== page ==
Note: When first using Read Text, a settings dialog box will open. This will continue to open each time Read Text is used unless you check the box that keeps this from happening.
Here’s a free iPad app that has achieved near perfection. You can now use the iPad camera, even the camera on an iPad 2, to photograph text and import it as editable text into PaperPort Notes. If the imported text retained the formatting of the original page, I think I’d call the app perfect.
PaperPort Noteswas already one of the most versatile and polished iOS apps available for supporting written output.
Text can be entered with keyboard, via voice-to-text, or with stylus. As well, audio recordings can be attached to notes.
Notes can be written on yellow or white lined pages, on blank white pages, or on “graph paper”.
PDF files, can be imported from almost anywhere–PaperPort Anywhere (dedicated free cloud storage), Box, Dropbox, Docs Folder, Files/Snapshots from the Web, the iPad’s Clipboard, camera images.
Text boxes and sticky notes can be added to notes and imported files.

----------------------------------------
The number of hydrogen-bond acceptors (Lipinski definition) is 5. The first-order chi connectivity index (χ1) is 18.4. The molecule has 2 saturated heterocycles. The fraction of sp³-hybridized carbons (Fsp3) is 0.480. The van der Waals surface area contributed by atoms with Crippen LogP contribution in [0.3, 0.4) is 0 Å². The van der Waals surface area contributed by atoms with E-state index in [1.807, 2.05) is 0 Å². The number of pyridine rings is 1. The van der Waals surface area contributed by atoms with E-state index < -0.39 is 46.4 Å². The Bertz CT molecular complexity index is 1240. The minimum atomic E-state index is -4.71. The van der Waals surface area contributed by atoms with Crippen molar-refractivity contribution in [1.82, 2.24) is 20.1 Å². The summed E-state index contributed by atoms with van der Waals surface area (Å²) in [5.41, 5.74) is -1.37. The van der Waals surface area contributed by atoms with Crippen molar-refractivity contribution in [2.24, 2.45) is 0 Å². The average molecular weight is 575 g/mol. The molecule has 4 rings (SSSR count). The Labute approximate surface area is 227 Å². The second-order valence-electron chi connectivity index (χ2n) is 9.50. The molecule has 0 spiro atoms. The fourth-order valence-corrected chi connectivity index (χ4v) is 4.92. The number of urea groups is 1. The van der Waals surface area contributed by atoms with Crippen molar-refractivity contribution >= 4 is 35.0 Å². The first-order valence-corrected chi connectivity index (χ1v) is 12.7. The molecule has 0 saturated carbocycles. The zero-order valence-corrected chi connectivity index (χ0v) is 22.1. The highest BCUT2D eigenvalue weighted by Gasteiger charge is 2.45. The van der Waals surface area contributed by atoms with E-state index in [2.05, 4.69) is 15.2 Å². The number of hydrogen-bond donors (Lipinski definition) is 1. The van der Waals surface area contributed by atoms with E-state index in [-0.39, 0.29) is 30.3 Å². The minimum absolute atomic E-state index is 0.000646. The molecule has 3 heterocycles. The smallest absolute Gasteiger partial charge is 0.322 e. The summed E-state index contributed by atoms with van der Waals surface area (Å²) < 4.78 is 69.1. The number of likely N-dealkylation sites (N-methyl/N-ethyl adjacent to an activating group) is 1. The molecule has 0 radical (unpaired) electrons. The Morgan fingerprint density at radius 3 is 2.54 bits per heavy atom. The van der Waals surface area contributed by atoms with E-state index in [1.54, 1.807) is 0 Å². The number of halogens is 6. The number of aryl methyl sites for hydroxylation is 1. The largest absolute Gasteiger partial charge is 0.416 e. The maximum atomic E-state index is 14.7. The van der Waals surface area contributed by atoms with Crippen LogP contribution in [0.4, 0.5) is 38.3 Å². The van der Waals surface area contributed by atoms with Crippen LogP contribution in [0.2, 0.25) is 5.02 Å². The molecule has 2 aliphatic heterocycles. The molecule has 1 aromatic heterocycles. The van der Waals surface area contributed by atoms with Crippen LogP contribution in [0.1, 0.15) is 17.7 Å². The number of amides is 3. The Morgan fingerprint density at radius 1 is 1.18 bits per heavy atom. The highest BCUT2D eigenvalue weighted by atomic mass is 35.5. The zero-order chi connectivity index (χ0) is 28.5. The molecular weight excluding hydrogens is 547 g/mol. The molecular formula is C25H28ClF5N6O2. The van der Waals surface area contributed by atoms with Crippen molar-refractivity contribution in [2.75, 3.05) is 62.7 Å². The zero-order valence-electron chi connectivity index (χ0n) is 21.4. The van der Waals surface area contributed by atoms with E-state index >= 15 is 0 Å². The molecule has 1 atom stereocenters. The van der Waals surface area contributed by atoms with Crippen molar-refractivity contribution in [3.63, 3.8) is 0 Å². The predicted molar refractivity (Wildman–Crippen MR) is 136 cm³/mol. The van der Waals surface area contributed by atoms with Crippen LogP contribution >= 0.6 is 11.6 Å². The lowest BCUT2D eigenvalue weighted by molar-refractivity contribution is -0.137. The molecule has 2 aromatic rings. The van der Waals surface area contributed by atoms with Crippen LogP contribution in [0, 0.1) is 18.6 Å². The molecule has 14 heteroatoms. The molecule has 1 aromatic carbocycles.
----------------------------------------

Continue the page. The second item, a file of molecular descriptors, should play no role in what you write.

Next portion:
Multi-color highlighting is available.
Work created or modified in PaperPort Notes can be shared in PaperPort Anywhere, by Email, Google Docs, Box, Dropbox, Docs Folder (with audio attached to PDF). Or PaperPort Notes can be opened in many other apps on the iPad.
Now you can use the iPad’s camera to capture text, then the text can be imported into PaperPort Notes as editable text. With ‘Speak Selection’, this text can even be read aloud. Alternatively, you can import images of text that are stored on the iPad. You need to sign up for a free account with the OCR engine, but once the account is set up, it could hardly be easier to import converted images of text.
To import an image of converted text, simply click on the ‘Image to Text’ button. Then follow the prompts on the screen that opens. After processing, the imported text appears on the panel at the right. If desired, the text can be edited before inserting into your note.